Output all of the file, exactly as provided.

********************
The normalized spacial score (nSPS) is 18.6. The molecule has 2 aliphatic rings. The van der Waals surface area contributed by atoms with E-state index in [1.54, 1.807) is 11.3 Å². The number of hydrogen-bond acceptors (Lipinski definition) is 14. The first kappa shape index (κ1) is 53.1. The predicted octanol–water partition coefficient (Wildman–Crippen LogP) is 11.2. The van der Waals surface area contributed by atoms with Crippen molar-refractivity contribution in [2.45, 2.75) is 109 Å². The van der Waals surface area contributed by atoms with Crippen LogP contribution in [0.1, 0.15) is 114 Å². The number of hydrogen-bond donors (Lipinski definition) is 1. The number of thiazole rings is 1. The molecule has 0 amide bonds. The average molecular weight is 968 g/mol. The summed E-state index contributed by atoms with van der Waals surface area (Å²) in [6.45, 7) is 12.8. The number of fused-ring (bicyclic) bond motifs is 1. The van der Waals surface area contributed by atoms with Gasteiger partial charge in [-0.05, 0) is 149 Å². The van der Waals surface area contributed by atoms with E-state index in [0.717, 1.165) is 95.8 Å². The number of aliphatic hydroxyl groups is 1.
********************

The normalized spacial score (nSPS) is 18.6. The molecule has 2 aliphatic rings. The van der Waals surface area contributed by atoms with E-state index in [1.54, 1.807) is 11.3 Å². The number of hydrogen-bond acceptors (Lipinski definition) is 14. The first kappa shape index (κ1) is 53.1. The predicted octanol–water partition coefficient (Wildman–Crippen LogP) is 11.2. The van der Waals surface area contributed by atoms with Crippen molar-refractivity contribution in [2.45, 2.75) is 109 Å². The van der Waals surface area contributed by atoms with Crippen LogP contribution in [0.1, 0.15) is 114 Å². The number of hydrogen-bond donors (Lipinski definition) is 1. The number of thiazole rings is 1. The molecule has 0 amide bonds. The average molecular weight is 968 g/mol. The summed E-state index contributed by atoms with van der Waals surface area (Å²) in [6.45, 7) is 12.8. The number of fused-ring (bicyclic) bond motifs is 1. The van der Waals surface area contributed by atoms with Gasteiger partial charge in [-0.05, 0) is 149 Å². The van der Waals surface area contributed by atoms with E-state index in [0.717, 1.165) is 95.8 Å². The number of aliphatic hydroxyl groups is 1.